Bamidele O. Shangobunmi

JANG Speaks!: September 2009

Saturday, September 26, 2009

What's wrong with this picture?

What's wrong with this picture?  Is it:
  1. The decked-out, customized Murcielago?
  2. The location its driver was visiting?
  3. All of the above.

Friday, September 25, 2009

Forza 3 Demo impressions, from a different angle

If you haven't heard, the playable demo for Forza Motorsport 3 was released on XBOX Live this morning.  I just loaded it for the first time and ran 4 laps on the one included track (made top 5% on the leaderboards kthx), and I can sum up my impressions with a single cynical question:
"How am I playing Gran Turismo 5 when my PS3 isn't on?"
Honestly, I've never in my life seen such a big-budget, exceptionally executed, shameless copy of anything in the digital world, much less a game.  It feels like an April Fool's joke.  They copied the exact trademark camera movements and angles around a vehicle when you're choosing a color, and even the "accept" and "cancel" menu sounds are distinctly GT-esque, as are the background music tracks.  Once you're on the track, the lighting model, default control responsiveness, and overall driving dynamics are again Gran Turismo fare.  There is absolutely zero "Forza flavor" in this game.  No finite quantity of words can comprehensively describe the depth and breadth of my puzzlement and astonishment, and I'm not what you would call an easily excitable guy.

All of that said, though, I did just sell my copy of Gran Turismo 5 Prologue on eBay, and the chances that I will purchase the full version when it comes out next year are now very, very slim.  This is coming from a total Gran Turismo nut who lived & breathed GT4 before stepping up to a PS3 (which didn't play it very nicely).  I've been playing Forza 2 for awhile now, mostly because it was the best thing out there to tide me over until the release of GT5.  I've run & won all of the races, unlocked & bought all of the cars (legitimately), and tuned up some pretty decent multiplayer cars.  I like Forza 2's upgrade & tuning interfaces, and the custom paint & vehicle graphics features are downright awesome.  However, I've always found the driving experience in Forza 2 to be unrealistic, and tuning responses are sometimes quite inaccurate.  The concept of tire slip, for instance, seems to be either emulated or completely missing.  A vehicle with 20psi in the tires is no sloppier around a corner than with 100psi, the tires just warm up faster.  Translation of steering input is almost instantaneous, regardless of setup.  It's fun, but just not right.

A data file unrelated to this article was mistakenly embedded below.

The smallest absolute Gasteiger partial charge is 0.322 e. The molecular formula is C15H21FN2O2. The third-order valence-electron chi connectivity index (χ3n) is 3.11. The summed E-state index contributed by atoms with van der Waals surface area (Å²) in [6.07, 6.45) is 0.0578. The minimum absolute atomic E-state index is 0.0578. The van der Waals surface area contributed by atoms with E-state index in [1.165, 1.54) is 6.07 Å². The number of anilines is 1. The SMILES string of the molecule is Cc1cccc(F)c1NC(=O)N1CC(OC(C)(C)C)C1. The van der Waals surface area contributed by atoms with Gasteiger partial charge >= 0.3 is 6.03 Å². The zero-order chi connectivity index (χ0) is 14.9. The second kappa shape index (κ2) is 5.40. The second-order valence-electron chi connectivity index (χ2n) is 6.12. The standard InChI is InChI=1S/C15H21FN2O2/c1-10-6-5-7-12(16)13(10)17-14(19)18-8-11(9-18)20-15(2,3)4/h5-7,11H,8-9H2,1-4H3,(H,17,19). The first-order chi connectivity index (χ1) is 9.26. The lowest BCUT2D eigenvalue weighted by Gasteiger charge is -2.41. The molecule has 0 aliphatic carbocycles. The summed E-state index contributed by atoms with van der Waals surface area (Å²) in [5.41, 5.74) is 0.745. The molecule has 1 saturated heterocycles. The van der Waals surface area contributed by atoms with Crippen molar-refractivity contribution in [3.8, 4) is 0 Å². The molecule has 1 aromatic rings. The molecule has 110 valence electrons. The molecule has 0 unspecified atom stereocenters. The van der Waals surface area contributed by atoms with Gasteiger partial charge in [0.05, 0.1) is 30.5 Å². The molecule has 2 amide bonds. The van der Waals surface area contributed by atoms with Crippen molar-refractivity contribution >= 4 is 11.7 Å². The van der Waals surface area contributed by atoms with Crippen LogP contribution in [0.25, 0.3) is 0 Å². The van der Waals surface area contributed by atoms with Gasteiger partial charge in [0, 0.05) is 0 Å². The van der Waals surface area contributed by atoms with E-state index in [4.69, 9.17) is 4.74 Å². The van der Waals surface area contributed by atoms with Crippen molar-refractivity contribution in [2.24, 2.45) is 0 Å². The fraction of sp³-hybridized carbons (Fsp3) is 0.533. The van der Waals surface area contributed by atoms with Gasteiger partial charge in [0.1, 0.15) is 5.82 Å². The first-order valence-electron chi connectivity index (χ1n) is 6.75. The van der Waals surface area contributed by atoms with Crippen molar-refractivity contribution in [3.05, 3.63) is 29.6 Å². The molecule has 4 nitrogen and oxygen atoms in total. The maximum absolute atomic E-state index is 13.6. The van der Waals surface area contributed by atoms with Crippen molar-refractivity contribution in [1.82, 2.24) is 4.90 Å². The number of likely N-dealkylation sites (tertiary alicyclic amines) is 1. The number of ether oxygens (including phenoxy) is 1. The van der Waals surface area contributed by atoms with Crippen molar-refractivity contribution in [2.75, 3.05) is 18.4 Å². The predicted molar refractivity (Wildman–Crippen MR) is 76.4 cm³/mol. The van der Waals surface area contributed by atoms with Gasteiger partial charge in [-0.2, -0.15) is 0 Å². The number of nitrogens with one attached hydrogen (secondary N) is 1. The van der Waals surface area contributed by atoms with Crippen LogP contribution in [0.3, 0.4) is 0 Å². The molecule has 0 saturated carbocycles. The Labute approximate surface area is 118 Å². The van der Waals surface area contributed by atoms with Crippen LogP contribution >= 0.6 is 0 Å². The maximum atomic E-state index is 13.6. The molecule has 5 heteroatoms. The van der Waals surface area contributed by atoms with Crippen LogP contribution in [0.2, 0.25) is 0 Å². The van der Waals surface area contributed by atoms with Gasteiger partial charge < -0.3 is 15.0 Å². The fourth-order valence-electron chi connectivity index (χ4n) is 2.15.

Forza 3 has gotten it right.  The car I chose for my initial jaunt was the Mitsubishi Lancer Evolution X, and I can say with a great deal of confidence, that this thing drove like a real Evo X.  Mind you, I'm not talking out the wrong orifice here.  I owned an Evo VIII, and even raced it successfully.  A VIII is not the same as an X, true, but I've watched enough videos of the X and read enough detailed reviews from professional drivers who were intimately familiar with the previous models to have a decent enough understanding of how it drives.  Forza 3, I'll repeat, got it right.  The beautiful response to trail braking.  The weight transfer.  The understeer.  The overdrive oversteer.  It's all there.

Folks holding the reins at Turn 10, you should be ashamed of yourselves for what you've done, but what you've done is phenomenal.  Hundreds of thousands of people around the world are going to become better drivers thanks to Forza 3.  You've successfully brought the one & only true "driving simulator," Gran Turismo, to the XBOX platform where users can benefit from a thriving community and numerous online features that Sony's PSN & Polyphony divisions simply aren't going to match.

Saturday, September 19, 2009

I have a homepage!

You would think that someone who has been doing online design work since 1993 would always have an up-to-date personal web site of his/her own, right?  Not in my case.  In 1996 I launched my first "homepage," but it was reallly just a sci fi-themed experiment in technology.  The following year I did a whole new one, but again, the site wasn't really about me, it was just about, well, itself, proof that I could do a lot of cool stuff for the sake of doing it.  In 2001 I got sick of looking at the same old thing, now hopelessly stale & outdated, so I replaced it with a very simple, flat, temporary screen with a handful of links to meager content pages.  That hardly grew over the years, and it was never something to be proud of in any way, shape, or form.

Today, after a little over a week & a half of part-time work, I have launched my very first proper, true homepage,  It's not at all fancy and not at all high-tech, but it has a significant amount of content that has sat in my head, in some cases for most of my life.  Basically, it accomplishes what it was built for, telling folks who I am, what I do, and bit about how I got to where I am today.

Thursday, September 10, 2009

Bye bye, PayPal

Wow!  That's it!  It's over!  I'm done!  Earlier in the year I promised the execs my team would get us to 50 complete standards by the end of the year, and as of last week, we had 37 code complete and a further 14 UED complete and undergoing implementation.  That's right, we actually narrowly beat our numerical goal, but did it nearly four months ahead of schedule.

I do believe that's called "kicking butt."  Now it's time to finally catch up with the rest of my life for awhile!  Of course, for almost a decade I've been a PayPal user and that's not going to change any time soon.

Here's to the next chapter!